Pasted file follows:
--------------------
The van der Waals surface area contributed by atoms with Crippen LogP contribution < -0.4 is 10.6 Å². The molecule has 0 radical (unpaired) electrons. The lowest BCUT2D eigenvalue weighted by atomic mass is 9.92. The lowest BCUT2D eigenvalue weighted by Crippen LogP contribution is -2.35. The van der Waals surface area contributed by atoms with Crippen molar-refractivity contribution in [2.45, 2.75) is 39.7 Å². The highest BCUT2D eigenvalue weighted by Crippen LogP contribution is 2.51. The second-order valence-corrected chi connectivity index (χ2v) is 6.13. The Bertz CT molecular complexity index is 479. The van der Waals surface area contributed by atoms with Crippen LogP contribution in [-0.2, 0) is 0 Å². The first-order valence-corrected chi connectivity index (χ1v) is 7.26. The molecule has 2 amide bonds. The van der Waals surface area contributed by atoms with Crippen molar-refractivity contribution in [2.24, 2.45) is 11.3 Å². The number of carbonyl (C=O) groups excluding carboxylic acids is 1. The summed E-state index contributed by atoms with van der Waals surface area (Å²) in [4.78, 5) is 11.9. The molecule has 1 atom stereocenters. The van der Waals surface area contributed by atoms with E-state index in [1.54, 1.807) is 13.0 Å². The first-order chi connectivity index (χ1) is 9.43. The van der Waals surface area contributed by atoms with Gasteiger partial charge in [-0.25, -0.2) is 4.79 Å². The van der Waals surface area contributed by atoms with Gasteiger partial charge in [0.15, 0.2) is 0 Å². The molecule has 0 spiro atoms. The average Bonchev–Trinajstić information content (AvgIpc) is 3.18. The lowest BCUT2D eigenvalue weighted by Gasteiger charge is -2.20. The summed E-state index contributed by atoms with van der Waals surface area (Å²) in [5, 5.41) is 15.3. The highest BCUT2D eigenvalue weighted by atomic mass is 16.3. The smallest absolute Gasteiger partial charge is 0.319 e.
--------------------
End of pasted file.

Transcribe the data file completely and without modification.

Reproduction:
The van der Waals surface area contributed by atoms with Crippen LogP contribution < -0.4 is 10.6 Å². The molecule has 0 radical (unpaired) electrons. The lowest BCUT2D eigenvalue weighted by atomic mass is 9.92. The lowest BCUT2D eigenvalue weighted by Crippen LogP contribution is -2.35. The van der Waals surface area contributed by atoms with Crippen molar-refractivity contribution in [2.45, 2.75) is 39.7 Å². The highest BCUT2D eigenvalue weighted by Crippen LogP contribution is 2.51. The second-order valence-corrected chi connectivity index (χ2v) is 6.13. The Bertz CT molecular complexity index is 479. The van der Waals surface area contributed by atoms with Crippen LogP contribution in [-0.2, 0) is 0 Å². The first-order valence-corrected chi connectivity index (χ1v) is 7.26. The molecule has 2 amide bonds. The van der Waals surface area contributed by atoms with Crippen molar-refractivity contribution in [2.24, 2.45) is 11.3 Å². The number of carbonyl (C=O) groups excluding carboxylic acids is 1. The summed E-state index contributed by atoms with van der Waals surface area (Å²) in [4.78, 5) is 11.9. The molecule has 1 atom stereocenters. The van der Waals surface area contributed by atoms with E-state index in [1.54, 1.807) is 13.0 Å². The first-order chi connectivity index (χ1) is 9.43. The van der Waals surface area contributed by atoms with Gasteiger partial charge in [-0.25, -0.2) is 4.79 Å². The van der Waals surface area contributed by atoms with Gasteiger partial charge in [0.15, 0.2) is 0 Å². The molecule has 0 spiro atoms. The average Bonchev–Trinajstić information content (AvgIpc) is 3.18. The lowest BCUT2D eigenvalue weighted by Gasteiger charge is -2.20. The summed E-state index contributed by atoms with van der Waals surface area (Å²) in [5, 5.41) is 15.3. The highest BCUT2D eigenvalue weighted by atomic mass is 16.3. The smallest absolute Gasteiger partial charge is 0.319 e.